Forecasting the Changing Environment of STEM

Dr. Melanie Polkosky

October 20, 2015

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Women in STEM are barometers.

On the surface, it's a quirky comparison that, admittedly, came as I was writing my recent book. I get sudden jolts of lightning every now and then, so I casually flipped it into the margin of my page and scribbled on. I was far too deep in my train of thought to have it derailed at that particular moment.

Barometers.... barometers. The thought wouldn't let me go. It insisted on dancing around my brain in a chaotic rumba with other thoughts about who we are and why we matter.

I'm a woman in STEM, specifically technology. I left my corporate role. Does this fact really matter beyond... me?

When I came back to it, the startling idea that women - particularly high-achieving, highly educated over-40 professionals - are predicting the future of work began to make a lot of sense. Informally, we've known for a long time that high achieving women don't stay in corporate roles. What we haven't been able to see is what this knowledge predicts.

Women in STEM are barometers.

Barometers measure atmospheric pressure. It's a seemingly simple device - a narrow tube filled with liquid that rises or lowers based on pressure - and it predicts hurricanes as deftly as cloudless sunny skies. However, weather is the result of atmospheric pressure in context. A low pressure trough creates instability in an environment of high pressure.

In STEM, women are an underrepresented minority in an environment of masculine workplace values and behaviors. The match between women and their STEM environments is unstable, more than other industries. As barometers, the message we're sending is that change is in the forecast.

In her provocative book Lean In, Sheryl Sandburg pointed out that 43% of highly qualified women leave their careers for at least some temporary period. But in Science, Technology, Engineering and Math (STEM), the numbers are more dramatic: over 52% of women leave these fields by their late thirties. Unfortunately, they are less likely to return than in other industries.

What accounts for the larger number of women opting out of STEM?

According to 2008 study The Athena Factor: Reversing the Brain Drain in Science, Engineering and Technology, this female brain drain is due to hostile and intolerable work cultures. STEM cultures are characterized by extreme job pressures, such as expectations that employees are available around the clock, work over fifty hours weekly, collaborate with or manage individuals in multiple time zones and put in required, extensive face time. Women in all STEM environments report sexual harassment, unwanted attention to their appearance and a pervasive attitude they are less capable. They report isolation, an unclear career path and few role models, mentors or sponsors.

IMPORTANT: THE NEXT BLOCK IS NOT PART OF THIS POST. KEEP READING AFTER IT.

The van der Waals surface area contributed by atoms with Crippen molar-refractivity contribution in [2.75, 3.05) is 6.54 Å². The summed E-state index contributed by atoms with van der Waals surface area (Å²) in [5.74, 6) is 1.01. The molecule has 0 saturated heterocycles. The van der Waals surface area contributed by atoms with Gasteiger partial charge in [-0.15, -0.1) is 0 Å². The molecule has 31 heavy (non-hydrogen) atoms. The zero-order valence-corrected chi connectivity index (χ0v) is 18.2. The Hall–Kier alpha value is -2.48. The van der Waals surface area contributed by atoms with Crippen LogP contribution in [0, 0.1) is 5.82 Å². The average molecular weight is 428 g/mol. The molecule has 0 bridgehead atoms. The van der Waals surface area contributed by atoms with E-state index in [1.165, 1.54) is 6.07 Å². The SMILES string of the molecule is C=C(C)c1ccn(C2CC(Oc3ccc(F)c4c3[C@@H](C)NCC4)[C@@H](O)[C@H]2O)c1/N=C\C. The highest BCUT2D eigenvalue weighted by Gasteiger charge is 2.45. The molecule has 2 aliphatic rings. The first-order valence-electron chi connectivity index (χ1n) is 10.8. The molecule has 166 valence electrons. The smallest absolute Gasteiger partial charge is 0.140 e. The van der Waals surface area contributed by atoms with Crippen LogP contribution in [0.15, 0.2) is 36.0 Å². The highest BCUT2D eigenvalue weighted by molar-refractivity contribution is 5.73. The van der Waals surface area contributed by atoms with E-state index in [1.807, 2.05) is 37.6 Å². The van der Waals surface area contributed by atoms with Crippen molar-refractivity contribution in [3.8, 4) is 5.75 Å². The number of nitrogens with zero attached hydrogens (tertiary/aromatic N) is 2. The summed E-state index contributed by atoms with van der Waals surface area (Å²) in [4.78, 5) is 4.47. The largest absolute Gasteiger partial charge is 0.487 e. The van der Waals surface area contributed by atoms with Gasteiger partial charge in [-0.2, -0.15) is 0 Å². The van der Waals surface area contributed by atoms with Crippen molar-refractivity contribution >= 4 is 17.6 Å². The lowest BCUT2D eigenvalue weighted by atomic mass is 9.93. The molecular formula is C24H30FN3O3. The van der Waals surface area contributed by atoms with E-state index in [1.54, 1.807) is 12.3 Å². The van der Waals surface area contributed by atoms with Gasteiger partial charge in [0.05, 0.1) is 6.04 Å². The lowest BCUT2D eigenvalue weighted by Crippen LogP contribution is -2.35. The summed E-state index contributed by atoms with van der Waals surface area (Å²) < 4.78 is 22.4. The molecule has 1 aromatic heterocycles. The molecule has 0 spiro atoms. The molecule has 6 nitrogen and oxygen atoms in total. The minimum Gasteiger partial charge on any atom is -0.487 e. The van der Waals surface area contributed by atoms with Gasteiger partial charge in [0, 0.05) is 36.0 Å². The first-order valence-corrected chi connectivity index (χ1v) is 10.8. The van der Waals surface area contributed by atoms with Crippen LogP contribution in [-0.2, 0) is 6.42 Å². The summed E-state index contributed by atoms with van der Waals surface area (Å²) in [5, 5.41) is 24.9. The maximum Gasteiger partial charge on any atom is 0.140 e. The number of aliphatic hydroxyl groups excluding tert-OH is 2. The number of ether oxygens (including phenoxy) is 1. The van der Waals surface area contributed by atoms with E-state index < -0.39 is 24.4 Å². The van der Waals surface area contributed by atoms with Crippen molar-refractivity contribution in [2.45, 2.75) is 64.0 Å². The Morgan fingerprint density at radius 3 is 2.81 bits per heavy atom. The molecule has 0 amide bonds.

These findings were confirmed by a second Athena study in 2013, as well as previous research from the Anita Borg Institute and Society for Women Engineers.

At the 2014 annual conference of the American Psychological Association, Distinguished Professor Dr. Nadya Fouad of the University of Wisconsin-Milwaukee presented results of a three year study of over 5300 female engineers. Her research compared women who stayed in their fields (persisters) and those who left (non-persisters). Fouad found the self-confidence, career outcomes and types of barriers both groups encountered were similar. Instead, persisters and non-persisters differed only in the support they perceived from their manager, training and development opportunities and satisfaction with and commitment to their jobs. She found that women who thought about leaving were responding primarily to climate issues: they perceived a variety of undermining behaviors and incivility at work, inflexible employment policies (excessive face time, taking work home on weekends, long hours) and a lack of advancement opportunities.

But what's all this data telling us, really?

I'd argue that the female brain drain in STEM is a strong predictor of shifting values in the American workforce. As we become more highly educated and our jobs become more cognitively taxing, old paradigms from the manufacturing age no longer apply. The most dramatic mismatch between old mindsets about work and modern employment needs occurs for women in STEM. It's there that workplace beliefs from the past meet our most intelligent, innovative and flexible female thinkers.

We're at an inflection point. As some of the most productive and innovative professionals in the workforce, STEM women have a choice: are we going to march fearlessly toward the future or shrink away from defining the life and career we truly desire?

The future of work for everyone depends on how we choose to direct our energy. How will you use yours?

Dr. Melanie Polkosky is a social-cognitive psychologist, energy leadership coach and author of Uncovering Truffles: The Scarcity and Value of Women in STEM. Her WITI webinar Women as Barometers of a Healthy Workplace: Overcoming Stereotypes in STEM will be held on Thursday, October 22, 2015 12-1pm PT (3-4pm ET).

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